This Week's Trailer: It's time for Men, Women & Children, the latest film from Jason Reitman, which follows a whole bunch of people as they deal with the loneliness of the Internet age. Among the isolated are Jennifer Garner, Adam Sandler, Emma Thompson, and Dennis Haysbert. (The movie premieres next month at the Toronto International Film Festival.)
This Week's Tune: A dreamy, alt-pop version of Donna Summer's "I Feel Love," as performed by Plantains.
How Literal Is It? On its own, this cover of "I Feel Love" is spacey and beautiful, in a "background music at the day spa" sort of way. But in this trailer, it's forced to become ominous. Here's what I mean: Based on what we see here, Men, Women & Children is going to be the one billionth work of contemporary art that frets about how the internet and texting and social media are tearing society apart. We see the requisite scenes of teenagers sexting with dead eyes, grown ups IM'ing about how disconnected they feel, and a schlubby husband ordering an escort online even though his wife is right there. And like... we've got it, okay? Yes, the internet can sometimes push us further apart from each other and damage our sense of well-being. But do we really need to be reminded of that in 2014? There were Law & Order episodes about this in the '90s, for cripe's sake. Yet this trailer acts like the movie is making some groundbreaking observation. The preview seems even more recycled because it "cleverly" uses a slowed-down version of a dance song to make its supposedly subversive point. Plantain might be singing "I feel love," but none of these people CAN feel love! A sexy anthem has become a lament! How ironic! How non-literal! Please ignore the fact that the trailers for Maleficent, Birdman, and Fifty Shades of Grey used this exact same technique just a few weeks ago! So while this song choice is non-literal in superficial ways, it is actually the most literal selection possible for a movie that believes it's blowing the whistle on our cultural behavior.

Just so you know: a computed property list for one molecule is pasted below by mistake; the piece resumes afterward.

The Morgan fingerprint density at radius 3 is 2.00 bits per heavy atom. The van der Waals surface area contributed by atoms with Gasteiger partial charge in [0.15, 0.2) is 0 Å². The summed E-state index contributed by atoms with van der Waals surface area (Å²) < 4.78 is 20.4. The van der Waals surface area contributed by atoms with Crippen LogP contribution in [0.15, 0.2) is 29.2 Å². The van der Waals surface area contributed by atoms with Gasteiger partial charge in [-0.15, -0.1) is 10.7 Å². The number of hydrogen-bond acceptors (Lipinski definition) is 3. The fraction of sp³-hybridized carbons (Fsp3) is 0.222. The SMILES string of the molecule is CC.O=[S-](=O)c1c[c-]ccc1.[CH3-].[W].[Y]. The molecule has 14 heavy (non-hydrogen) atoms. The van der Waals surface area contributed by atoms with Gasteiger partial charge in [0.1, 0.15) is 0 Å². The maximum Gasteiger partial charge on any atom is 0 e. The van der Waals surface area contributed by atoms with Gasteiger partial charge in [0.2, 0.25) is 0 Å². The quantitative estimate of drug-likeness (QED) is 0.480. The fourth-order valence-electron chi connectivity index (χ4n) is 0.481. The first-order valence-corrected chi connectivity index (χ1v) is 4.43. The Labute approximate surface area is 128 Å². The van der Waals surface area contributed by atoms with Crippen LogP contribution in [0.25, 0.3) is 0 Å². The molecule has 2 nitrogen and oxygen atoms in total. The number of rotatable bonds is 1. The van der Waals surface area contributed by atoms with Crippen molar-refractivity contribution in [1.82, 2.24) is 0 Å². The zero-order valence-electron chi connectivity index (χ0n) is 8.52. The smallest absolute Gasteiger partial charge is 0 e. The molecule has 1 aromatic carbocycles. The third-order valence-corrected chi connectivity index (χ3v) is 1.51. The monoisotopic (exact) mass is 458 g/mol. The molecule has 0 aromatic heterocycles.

How Emotional Is It? In this context, the song creates cool remove more than actual feeling, but that's probably the point.
Will We Associate It With This Movie? I doubt it. Donna Summer's version is a classic for a reason, and this can't compete.
Overall Trailer Tune Effectiveness: I have loved several Jason Reitman films, I've loved several Jason Reitman films, so for now, I'm keeping faith that the movie will dig deeper than this song choice.